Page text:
Data from: Competitive growth in a social fish
Reed, Cymone et al. (2019), Data from: Competitive growth in a social fish, Dryad, Dataset, https://doi.org/10.5061/dryad.h550gp2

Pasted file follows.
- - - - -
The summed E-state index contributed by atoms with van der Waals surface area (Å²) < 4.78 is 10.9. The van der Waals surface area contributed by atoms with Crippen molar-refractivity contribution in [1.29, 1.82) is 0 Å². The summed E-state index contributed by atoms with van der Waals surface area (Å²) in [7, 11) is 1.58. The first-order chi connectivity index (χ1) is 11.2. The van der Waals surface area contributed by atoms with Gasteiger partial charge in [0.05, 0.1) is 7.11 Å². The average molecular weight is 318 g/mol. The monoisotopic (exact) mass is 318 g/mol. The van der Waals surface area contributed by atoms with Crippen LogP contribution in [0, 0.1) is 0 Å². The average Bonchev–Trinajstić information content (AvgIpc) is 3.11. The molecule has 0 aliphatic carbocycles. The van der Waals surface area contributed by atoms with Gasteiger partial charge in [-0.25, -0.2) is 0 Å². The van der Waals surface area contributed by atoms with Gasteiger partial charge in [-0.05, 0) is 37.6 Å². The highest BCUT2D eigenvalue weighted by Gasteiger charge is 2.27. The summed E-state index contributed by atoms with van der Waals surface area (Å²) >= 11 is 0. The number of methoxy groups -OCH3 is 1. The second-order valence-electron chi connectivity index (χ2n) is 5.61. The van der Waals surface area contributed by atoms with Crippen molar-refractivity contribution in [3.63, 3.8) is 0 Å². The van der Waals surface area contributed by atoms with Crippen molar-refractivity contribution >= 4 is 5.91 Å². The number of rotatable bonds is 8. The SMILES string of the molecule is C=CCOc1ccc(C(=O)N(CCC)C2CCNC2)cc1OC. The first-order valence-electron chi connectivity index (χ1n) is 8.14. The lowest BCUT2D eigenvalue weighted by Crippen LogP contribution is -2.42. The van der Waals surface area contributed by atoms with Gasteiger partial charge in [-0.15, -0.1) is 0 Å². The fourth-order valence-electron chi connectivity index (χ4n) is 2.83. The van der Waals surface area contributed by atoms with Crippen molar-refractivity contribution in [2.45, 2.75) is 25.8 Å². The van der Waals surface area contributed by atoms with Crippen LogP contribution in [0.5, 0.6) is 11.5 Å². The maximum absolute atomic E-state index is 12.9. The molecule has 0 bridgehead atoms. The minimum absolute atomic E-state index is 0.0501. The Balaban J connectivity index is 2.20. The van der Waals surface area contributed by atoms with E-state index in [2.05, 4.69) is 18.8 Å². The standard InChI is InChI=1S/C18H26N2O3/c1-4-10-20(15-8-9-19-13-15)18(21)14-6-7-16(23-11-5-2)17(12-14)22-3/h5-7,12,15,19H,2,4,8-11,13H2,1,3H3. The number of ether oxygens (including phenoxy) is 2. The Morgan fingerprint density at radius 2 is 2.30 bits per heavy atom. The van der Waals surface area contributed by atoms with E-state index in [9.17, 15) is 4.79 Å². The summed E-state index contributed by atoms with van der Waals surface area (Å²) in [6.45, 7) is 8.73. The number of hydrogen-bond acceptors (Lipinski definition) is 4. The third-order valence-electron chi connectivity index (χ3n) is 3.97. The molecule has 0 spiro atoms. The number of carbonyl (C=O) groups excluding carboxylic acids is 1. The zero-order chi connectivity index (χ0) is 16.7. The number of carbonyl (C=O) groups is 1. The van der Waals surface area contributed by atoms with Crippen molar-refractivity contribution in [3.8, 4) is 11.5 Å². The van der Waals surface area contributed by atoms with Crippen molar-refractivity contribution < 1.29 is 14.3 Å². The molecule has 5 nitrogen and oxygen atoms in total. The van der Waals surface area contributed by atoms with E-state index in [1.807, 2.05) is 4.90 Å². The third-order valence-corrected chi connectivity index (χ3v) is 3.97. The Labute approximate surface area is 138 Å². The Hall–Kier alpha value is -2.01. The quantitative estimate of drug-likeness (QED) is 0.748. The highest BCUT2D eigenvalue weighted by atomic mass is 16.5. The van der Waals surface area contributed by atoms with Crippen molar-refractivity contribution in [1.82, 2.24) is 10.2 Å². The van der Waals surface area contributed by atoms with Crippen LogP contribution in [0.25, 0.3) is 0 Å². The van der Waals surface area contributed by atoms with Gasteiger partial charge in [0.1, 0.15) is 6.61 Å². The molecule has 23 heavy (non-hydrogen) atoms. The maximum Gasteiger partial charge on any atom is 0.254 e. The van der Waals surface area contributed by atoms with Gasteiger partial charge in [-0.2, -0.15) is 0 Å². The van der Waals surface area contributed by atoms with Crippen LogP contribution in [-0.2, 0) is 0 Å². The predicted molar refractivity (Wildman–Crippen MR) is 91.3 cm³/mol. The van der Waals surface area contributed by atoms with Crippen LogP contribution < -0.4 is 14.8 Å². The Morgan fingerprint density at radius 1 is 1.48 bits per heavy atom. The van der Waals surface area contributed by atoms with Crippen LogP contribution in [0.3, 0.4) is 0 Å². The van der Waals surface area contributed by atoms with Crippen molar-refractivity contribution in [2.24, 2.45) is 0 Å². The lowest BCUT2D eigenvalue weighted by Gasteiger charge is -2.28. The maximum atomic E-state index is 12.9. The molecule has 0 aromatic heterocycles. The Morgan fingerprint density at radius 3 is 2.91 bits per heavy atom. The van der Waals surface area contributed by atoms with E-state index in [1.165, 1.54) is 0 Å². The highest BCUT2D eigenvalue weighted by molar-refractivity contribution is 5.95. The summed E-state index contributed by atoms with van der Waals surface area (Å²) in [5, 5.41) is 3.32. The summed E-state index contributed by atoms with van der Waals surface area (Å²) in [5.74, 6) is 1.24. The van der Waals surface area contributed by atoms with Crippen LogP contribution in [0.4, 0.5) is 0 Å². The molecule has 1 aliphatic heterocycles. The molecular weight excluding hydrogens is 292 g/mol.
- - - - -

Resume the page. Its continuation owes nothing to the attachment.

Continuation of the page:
Many animal societies have dominance hierarchies in which social rank is correlated with size. In such societies, the growth and size of individuals can be a strategic response to their social environment: in fishes, individuals may decrease their growth rate to remain small and retain a subordinate position; in mammals, individuals may increase their growth rate to become large and attain a dominant position — a strategy called competitive growth. Here, we investigate whether the clown anemonefish Amphiprion percula exhibits competitive growth also. We show that juvenile clownfish paired with a size-matched reproductive rival increase their growth rate and size relative to solitary controls. Remarkably, paired individuals achieved this despite being provided with the same amount of food as solitary controls. Our results demonstrate that clownfish are able to increase their growth rate in response to social competition. This study adds to the growing body of evidence that the growth of social vertebrates can be a fine-tuned plastic response to their social environment.